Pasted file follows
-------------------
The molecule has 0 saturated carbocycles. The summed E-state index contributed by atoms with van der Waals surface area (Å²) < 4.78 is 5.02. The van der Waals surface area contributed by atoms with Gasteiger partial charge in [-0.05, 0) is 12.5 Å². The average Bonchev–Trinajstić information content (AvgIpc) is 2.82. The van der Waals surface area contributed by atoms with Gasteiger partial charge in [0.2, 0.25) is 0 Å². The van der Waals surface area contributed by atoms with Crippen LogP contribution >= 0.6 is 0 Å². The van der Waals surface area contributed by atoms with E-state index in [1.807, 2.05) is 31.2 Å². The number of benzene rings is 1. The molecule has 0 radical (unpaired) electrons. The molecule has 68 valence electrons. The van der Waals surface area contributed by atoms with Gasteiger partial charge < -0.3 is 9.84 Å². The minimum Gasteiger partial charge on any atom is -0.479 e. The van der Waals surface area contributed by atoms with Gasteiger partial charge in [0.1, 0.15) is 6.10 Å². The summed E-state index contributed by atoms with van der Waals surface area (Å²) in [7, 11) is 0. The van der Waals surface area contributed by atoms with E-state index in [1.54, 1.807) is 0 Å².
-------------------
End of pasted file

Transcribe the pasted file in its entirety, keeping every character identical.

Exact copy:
The molecule has 0 saturated carbocycles. The summed E-state index contributed by atoms with van der Waals surface area (Å²) < 4.78 is 5.02. The van der Waals surface area contributed by atoms with Gasteiger partial charge in [-0.05, 0) is 12.5 Å². The average Bonchev–Trinajstić information content (AvgIpc) is 2.82. The van der Waals surface area contributed by atoms with Gasteiger partial charge in [0.2, 0.25) is 0 Å². The van der Waals surface area contributed by atoms with Crippen LogP contribution >= 0.6 is 0 Å². The van der Waals surface area contributed by atoms with E-state index in [1.807, 2.05) is 31.2 Å². The number of benzene rings is 1. The molecule has 0 radical (unpaired) electrons. The molecule has 68 valence electrons. The van der Waals surface area contributed by atoms with Gasteiger partial charge < -0.3 is 9.84 Å². The minimum Gasteiger partial charge on any atom is -0.479 e. The van der Waals surface area contributed by atoms with Gasteiger partial charge in [0.1, 0.15) is 6.10 Å². The summed E-state index contributed by atoms with van der Waals surface area (Å²) in [7, 11) is 0. The van der Waals surface area contributed by atoms with E-state index in [1.54, 1.807) is 0 Å².